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Be Inspired Series

Claire Dorris

Knowledge Management Officer
National Children's Bureau (NCB) NI

“The young people we work with keep us grounded, remind us of why we are doing what we do, and inspire us regularly with their ideas, courage and energy,” said Claire.

What does your job entail?

National Children’s Bureau NI is a research and development organisation that seeks to influence policy to improve outcomes for children and young people.

As knowledge management officer my role is to ensure that the research evidence we produce is disseminated and utilised by those in a position of influence.

We don’t want to research for research’s sake, rather we aim to ensure our research is policy relevant and timely, and is ultimately used to make a difference to the lives of children and young people.

My regular tasks include responding to policy consultations; summarising evidence to produce research and policy briefings; dissemination of information through our quarterly newsletter; keeping up-to-date with the work of the NI Assembly and building relationships with MLAs and other key stakeholders and ongoing communication through PR and social media.

One of my projects has a focus on prevention and early intervention.

I am assisting the Public Health Agency to support the roll out and development of evidence based parenting programmes across Northern Ireland as well as the regional development of infant mental health training and support.

Is it 9-5?

My role is mostly a 9am-5pm one.

However, when working with children and young people it’s often necessary to work after school or weekend hours to accommodate the times that suit them best.

I enjoy the flexibility and it’s nice to be able to get involved in the direct work we do with young people!

How did you get into this line of work?

Having studied psychology at A-level and degree level, I have always had an interest in child development and hoped to use this at some stage in my career.

Like most people graduating from university I didn’t walk straight into a job in my chosen field.

However, through gaining work experience and building on my qualifications, I’m now doing a job I love. Outline your career to date.

Directly after leaving university I spent time in customer service roles, working in a bank and then the Civil Service, before moving into the voluntary sector.

These roles, while not directly relevant to my current post, gave me a great foundation in dealing with people face-to- face, an essential skill in any role.

After leaving the Civil Service I spent four years working at the NI Council for Integrated Education, before moving to NCB NI as personal assistant to the director.

Working as a PA really helped me to enhance my knowledge of current policy and practice issues in the children and young people’s sector.

This experience led to my promotion to knowledge management officer and I have been doing this role for a year and a half now.

Tell us about your qualifications/training.

I graduated in 1999 with a BSc Hons in psychology from Queen’s University, Belfast.

More recently I undertook a Masters in social research methods at the University of Ulster.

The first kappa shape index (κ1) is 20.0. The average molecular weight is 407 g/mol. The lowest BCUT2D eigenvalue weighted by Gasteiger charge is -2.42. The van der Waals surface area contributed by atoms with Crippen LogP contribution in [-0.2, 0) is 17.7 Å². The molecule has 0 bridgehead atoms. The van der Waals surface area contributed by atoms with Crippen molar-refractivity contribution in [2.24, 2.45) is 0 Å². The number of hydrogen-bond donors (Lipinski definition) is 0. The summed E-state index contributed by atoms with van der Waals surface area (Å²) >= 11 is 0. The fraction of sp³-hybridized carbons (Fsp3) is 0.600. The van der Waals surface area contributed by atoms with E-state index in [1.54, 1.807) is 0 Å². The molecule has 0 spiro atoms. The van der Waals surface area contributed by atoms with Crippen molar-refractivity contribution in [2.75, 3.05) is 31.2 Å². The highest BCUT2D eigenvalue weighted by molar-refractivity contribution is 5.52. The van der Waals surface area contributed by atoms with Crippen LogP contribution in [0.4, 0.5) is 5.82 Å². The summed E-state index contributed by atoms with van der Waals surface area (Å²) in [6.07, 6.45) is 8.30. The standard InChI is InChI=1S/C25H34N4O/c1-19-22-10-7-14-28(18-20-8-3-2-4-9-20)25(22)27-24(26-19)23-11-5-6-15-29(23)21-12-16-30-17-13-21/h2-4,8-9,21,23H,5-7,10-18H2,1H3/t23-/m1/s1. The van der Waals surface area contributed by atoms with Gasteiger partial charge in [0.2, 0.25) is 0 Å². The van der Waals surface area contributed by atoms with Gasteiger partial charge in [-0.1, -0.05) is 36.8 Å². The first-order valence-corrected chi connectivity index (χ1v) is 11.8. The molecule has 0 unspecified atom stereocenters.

This course was delivered through e-learning so I was able to work full-time and study in the evenings.

What qualities are required for your job — personal and professional?

I am a bit of a bookworm.

A love of reading is essential when working in a job like this, as there are always new research and policy reports and it’s essential to keep abreast of the latest developments in the sector.

While I’m not directly carrying out research work, an ability to understand and interpret statistical information is essential.

Due to the central role of children and young people in our work, all staff at NCB NI must have an ability to work with children and young people in a respectful way.

Knowledge of child protection issues is also essential.

What are the biggest challenges and rewards of your work?

The biggest challenge for me is ensuring I keep up-to-date with emerging policy issues and make the most of those small windows of opportunity to share our work and influence policy.

In turn, the biggest reward is seeing recommendations from our work being taken forward and actually making a difference in the lives of children and young people.

The young people we work with keep us grounded, remind us of why we are doing what we do, and inspire us regularly with their ideas, courage and energy.

What do you like to do in your spare time?

My favourite pastimes are of the art and craft variety. I love making jewellery and can often be found endlessly categorising my bead collection!

I’ve also just got a lovely new painter’s easel for my birthday so I’m really looking forward to making use of that.

I am a regular gym-goer and walker, and have recently climbed my first mountain, so I’m hoping to do a bit more of that in the near future.

Tell us an interesting fact about yourself.

Many years ago I was Ulster under-seven Irish dancing champion — a fact that came back to haunt me when my brother produced my child-sized Irish dancing dress at my wedding.

All eyes were on me on the dance floor for all the wrong reasons!

Who has inspired you most in your life?

I am really fortunate to work with some really inspiring colleagues, who care about the work they are doing and have such a huge wealth of knowledge and experience.

 

In particular, I have learnt a lot from my line managers, who have inspired and encouraged me to aim higher and have confidence in my abilities.

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